Anti-LGBT workplace harassment
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How a homophobic micro-aggression affected me in the workplace

It was a small incident – one that I shouldn’t have been too upset about.

I was standing with a group of men in an old job and had just had my photo taken. One of the men made a joke about the photo and said I could use it as my Tinder profile picture if I wanted to.

“Better not be Grindr!” one of the other men said. Everyone had a good laugh. I tried my best not to look perturbed and tried to laugh along too.

It was a small incident, I told myself afterwards. It didn’t really matter. But if it was so small, why couldn’t I get it out of my head? For days afterwards, it kept coming back to me. To those men, even just the mention of a gay dating app was funny. The problem? I am gay, and at the time, I was working in a job where nobody knew about my sexuality.

Staying in the closet at work wasn’t a choice, but sort of happened by accident. Nobody asked, so I didn’t bring it up. Better not to rock the boat, I thought. Anyway, I figured people would probably pick up the clues along the way.

But they didn’t pick up the clues, which was in part what led to that moment, standing with a group of men, laughing at the notion that I could be on Grindr.

Today, I have the vocabulary to call that incident what it was: a micro-aggression. A small incident that didn’t necessarily mean I had to leave my job immediately or seek help from others, but nonetheless, made me feel small and ashamed. I never told anyone in that job that I was gay and left just months later. It didn’t feel like a safe or welcoming environment for me.

A 2014 study found that one third of Irish LGBTQ+ people had experienced harassment at work, with 10 per cent having quit a job due to discrimination.

Several years have passed since that incident occurred and I still think about it today. Not for my own sake – I am more open about my identity than ever before, and focus on LGBTQ+ issues in my work as a journalist – so it’s not exactly a secret. But I can’t help but wonder how often similar incidents occur in workplaces across the world. How often do bosses use homophobic or transphobic slurs? How often do LGBTQ+ workers have their identities used as the butt of jokes in the workplace? And how many people remain in the closet in their workplace, too afraid to come clean about who they really are?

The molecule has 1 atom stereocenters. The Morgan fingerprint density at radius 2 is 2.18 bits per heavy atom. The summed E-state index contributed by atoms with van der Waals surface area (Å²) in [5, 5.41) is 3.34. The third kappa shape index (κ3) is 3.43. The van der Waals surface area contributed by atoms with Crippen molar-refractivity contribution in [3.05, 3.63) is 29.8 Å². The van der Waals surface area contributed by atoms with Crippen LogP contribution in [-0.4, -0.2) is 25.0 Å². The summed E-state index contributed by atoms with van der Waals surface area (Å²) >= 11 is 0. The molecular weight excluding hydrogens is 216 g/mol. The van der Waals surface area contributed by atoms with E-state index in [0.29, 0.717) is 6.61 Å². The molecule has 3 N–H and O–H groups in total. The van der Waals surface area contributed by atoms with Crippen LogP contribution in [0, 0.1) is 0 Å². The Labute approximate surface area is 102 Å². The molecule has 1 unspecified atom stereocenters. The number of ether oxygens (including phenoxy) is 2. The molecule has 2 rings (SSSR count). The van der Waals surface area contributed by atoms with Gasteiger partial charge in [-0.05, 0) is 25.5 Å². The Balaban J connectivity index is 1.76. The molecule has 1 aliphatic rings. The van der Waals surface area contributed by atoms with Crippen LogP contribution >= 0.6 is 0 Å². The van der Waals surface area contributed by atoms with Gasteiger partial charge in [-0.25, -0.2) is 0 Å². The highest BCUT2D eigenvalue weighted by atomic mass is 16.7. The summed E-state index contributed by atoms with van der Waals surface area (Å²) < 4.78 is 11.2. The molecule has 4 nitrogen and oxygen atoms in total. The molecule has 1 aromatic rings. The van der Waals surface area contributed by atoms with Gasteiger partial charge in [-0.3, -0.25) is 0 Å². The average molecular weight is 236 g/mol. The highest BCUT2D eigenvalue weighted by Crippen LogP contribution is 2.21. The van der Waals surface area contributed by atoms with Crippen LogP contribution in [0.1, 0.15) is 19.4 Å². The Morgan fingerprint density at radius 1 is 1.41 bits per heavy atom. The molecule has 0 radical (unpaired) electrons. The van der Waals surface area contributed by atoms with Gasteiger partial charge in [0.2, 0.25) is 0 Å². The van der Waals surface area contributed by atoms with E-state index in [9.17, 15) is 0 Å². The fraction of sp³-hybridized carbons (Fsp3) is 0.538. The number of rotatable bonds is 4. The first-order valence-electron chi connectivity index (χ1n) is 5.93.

While we have seen significant changes in recent years – both in Ireland and across the world – in how LGBTQ+ people are treated, there is still so much more to be done. People in management roles in particular must show that they are going above and beyond to make their organisations safe, healthy and happy places for their LGBTQ+ employees. Statistics suggest that this is not yet the case in many workplaces. A 2014 study found that one third of Irish LGBTQ+ people had experienced harassment at work, with 10 per cent having quit a job due to discrimination. In a study released last year, 78 per cent of Irish LGBTQ+ people said they had hidden their identity at work at some stage.

I believe the solution to this is not as complicated as many managers might suspect. I believe more organisations need to start implementing LGBTQ+ sensitivity training for all employees. Get members of the community in to speak to staff about their experiences of workplace harassment and discrimination. Teach employees how to respect a trans or non-binary person’s pronouns. Talk through the sad prevalence of anti-LGBTQ+ slurs (you know the ones – I won’t repeat them here). Tell employees of the harm they do. Tell them about the statistics. Help them learn.

LGBTQ+ people are best placed to communicate how these incidents affect us, and managers should be cognisant of this. If there is nobody within your organisation who can speak to staff, look at the outside world. There are LGBTQ+ people everywhere, many of whom would be happy to go into organisations and speak out about the various challenges they have faced in their working lives as a result of their sexual or gender identity.

In short, organisations need to start listening more carefully to the experiences of LGBTQ+ people – and must start working harder to ensure their workplaces feel safe and secure for everyone.

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